To sum up the presentation, they want to get $150,000 in ARPA seed money from each of the four counties to establish a program that would enable low to medium income applicants to gain access to USDA loans to purchase homes. These USDA loans can extend out to 38 years and would currently offer a family of four with an income of $39,000 up to $310,000 as long as their monthly bills are low. USDA would pay the associated costs of the loan.
HCD plan to partner with the Lake of the Ozarks Council of Local Governments (LOCLG) to establish a list of pre-approved home buyers that could then be used to entice regional home builders to come here and construct large scale affordable housing.
Commissioner Hasty asked how this program would be sustained after the initial investment by Camden County? The HCD representatives explained that the organization would receive money for each loan that gets processed.
The commissioners seemed to be open to the idea of contributing to the organization, but there was no action on their part.
The meeting was adjourned.
In my opinion: There is no doubt that there is a need for housing in the Lake area for buyers who want to purchase in the $200,000 to $300,00 range. This would have been a great opportunity 2 years ago.
Unfortunately, we are now facing a collision between two major factors:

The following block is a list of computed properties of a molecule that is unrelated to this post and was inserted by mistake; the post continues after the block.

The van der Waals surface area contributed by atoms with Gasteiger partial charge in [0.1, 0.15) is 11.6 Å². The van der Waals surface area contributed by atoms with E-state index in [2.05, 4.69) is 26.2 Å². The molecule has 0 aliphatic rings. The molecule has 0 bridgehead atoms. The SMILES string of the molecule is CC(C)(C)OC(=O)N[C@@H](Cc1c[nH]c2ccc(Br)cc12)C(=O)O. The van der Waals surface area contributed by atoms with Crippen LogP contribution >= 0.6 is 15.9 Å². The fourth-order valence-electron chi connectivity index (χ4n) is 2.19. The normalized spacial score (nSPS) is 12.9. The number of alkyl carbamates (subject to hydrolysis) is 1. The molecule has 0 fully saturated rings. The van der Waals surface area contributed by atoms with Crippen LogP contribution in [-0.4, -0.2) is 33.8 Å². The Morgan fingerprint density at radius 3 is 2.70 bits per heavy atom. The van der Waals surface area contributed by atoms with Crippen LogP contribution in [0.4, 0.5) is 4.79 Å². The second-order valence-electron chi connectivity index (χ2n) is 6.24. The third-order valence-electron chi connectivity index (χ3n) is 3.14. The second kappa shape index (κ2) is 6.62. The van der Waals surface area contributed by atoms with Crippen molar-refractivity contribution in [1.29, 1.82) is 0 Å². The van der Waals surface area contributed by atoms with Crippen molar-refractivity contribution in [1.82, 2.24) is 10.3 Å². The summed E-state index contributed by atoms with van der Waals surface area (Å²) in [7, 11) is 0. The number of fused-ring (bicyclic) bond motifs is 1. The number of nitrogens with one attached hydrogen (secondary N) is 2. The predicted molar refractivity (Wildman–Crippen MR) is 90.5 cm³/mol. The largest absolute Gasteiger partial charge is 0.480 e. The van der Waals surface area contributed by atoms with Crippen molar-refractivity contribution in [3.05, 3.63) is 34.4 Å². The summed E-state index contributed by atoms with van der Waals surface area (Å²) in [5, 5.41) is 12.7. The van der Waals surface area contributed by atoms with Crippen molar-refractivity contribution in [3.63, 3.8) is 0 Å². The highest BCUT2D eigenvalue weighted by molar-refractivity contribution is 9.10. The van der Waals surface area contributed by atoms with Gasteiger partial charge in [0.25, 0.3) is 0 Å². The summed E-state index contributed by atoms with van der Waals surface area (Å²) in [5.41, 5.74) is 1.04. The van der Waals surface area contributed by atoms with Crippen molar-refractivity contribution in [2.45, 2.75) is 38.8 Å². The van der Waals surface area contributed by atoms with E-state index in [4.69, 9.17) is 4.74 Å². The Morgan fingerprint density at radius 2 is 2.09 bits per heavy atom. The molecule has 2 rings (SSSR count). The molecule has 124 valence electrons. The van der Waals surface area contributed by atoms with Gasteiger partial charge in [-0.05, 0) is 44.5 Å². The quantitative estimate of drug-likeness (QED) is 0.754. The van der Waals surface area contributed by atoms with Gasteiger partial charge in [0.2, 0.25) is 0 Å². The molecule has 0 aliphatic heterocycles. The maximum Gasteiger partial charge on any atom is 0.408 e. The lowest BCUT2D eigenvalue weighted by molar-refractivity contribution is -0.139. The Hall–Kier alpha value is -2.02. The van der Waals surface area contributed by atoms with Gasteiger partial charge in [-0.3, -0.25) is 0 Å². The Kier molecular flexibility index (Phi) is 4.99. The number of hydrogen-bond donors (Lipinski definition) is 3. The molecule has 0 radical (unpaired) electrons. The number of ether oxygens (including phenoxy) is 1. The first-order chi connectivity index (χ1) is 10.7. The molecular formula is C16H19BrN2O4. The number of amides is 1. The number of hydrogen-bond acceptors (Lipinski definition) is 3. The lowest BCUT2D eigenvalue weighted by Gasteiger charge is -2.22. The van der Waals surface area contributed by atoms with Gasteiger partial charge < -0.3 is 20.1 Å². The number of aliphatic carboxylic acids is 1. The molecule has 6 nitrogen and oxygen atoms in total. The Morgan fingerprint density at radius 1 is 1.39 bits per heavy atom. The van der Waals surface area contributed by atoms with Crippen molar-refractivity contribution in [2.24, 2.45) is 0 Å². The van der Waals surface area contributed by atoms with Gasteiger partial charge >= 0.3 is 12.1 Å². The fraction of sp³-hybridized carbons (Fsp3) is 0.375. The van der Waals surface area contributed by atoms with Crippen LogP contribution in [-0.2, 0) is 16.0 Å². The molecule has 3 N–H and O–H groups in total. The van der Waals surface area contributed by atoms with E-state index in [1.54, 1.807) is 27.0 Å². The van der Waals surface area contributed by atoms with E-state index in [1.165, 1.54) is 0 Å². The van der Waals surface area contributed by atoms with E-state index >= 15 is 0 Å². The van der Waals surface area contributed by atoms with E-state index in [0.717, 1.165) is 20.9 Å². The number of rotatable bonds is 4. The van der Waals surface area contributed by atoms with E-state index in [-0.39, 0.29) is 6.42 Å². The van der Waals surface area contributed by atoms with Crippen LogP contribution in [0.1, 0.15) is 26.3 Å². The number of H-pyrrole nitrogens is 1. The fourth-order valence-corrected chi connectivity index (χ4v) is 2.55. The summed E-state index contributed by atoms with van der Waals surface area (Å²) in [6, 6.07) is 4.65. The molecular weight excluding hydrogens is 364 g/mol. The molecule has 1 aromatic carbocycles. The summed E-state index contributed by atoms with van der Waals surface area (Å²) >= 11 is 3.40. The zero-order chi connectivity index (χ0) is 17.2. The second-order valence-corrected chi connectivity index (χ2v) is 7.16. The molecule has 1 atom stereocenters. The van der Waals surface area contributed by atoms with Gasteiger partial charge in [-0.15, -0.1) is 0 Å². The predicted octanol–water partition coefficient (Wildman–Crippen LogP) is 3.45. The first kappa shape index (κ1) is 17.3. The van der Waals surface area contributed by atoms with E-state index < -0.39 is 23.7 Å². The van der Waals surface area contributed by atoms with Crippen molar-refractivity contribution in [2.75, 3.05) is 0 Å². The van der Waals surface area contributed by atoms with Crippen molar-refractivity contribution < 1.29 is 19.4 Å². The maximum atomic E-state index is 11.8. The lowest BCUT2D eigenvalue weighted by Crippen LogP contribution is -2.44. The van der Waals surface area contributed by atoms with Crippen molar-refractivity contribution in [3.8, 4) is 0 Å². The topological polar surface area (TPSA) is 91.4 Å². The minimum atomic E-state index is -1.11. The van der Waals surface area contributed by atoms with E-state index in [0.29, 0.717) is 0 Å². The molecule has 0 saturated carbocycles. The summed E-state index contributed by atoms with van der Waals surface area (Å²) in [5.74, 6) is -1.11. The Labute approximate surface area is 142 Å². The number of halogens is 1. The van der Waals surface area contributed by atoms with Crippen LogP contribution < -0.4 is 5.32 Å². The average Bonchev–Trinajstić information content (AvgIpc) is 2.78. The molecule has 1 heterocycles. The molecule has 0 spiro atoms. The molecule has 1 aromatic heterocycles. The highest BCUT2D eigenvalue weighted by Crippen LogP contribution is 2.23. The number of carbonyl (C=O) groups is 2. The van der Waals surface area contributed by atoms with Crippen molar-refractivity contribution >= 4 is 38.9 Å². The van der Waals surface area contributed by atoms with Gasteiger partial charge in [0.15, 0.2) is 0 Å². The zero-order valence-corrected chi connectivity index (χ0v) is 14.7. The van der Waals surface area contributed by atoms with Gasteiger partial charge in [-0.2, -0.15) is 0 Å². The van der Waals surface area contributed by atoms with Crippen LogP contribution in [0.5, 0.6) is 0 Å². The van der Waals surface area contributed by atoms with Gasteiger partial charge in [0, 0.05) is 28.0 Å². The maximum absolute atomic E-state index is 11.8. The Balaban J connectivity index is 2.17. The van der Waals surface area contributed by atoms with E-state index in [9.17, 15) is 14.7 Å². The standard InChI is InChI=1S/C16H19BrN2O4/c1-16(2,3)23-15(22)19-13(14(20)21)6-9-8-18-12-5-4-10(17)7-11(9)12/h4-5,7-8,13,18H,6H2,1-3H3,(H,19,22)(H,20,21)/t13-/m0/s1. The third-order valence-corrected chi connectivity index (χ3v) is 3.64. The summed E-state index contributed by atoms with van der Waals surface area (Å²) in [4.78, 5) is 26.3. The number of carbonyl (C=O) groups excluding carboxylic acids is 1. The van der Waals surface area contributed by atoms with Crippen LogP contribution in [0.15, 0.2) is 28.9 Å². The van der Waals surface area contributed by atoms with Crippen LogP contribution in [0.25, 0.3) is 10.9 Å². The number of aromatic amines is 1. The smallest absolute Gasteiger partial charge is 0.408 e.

A Federal Reserve Board that is proposing multiple rate hikes over the next two years which will put downward pressure on mortgage potential and reduce buying power for home buyers,
And escalating home construction material and labor costs.
After the adjournment, Commissioners Hasty and Williams talked about the upcoming evening meeting regarding CAFO restrictions and said they didn’t feel the meeting had been publicized very well. Commissioner Hasty said they would probably need to have another meeting after it and there would be no vote on the CAFO issue tonight. Commissioner Williams said there would be no final decisions.
And that was that?
And then I attended the 6:30 p.m. Meeting.
All commissioners were present.
The room was packed and I estimated that the pro-CAFO folks outnumbered the anti-CAFO folks by about 7:1. (This was based on a purely unscientific count of trucker hats and overalls wearing.)
This was the second meeting on the Concentrated Animal Feeding Operations (CAFO) ordinances. I discussed the issue in a previous article: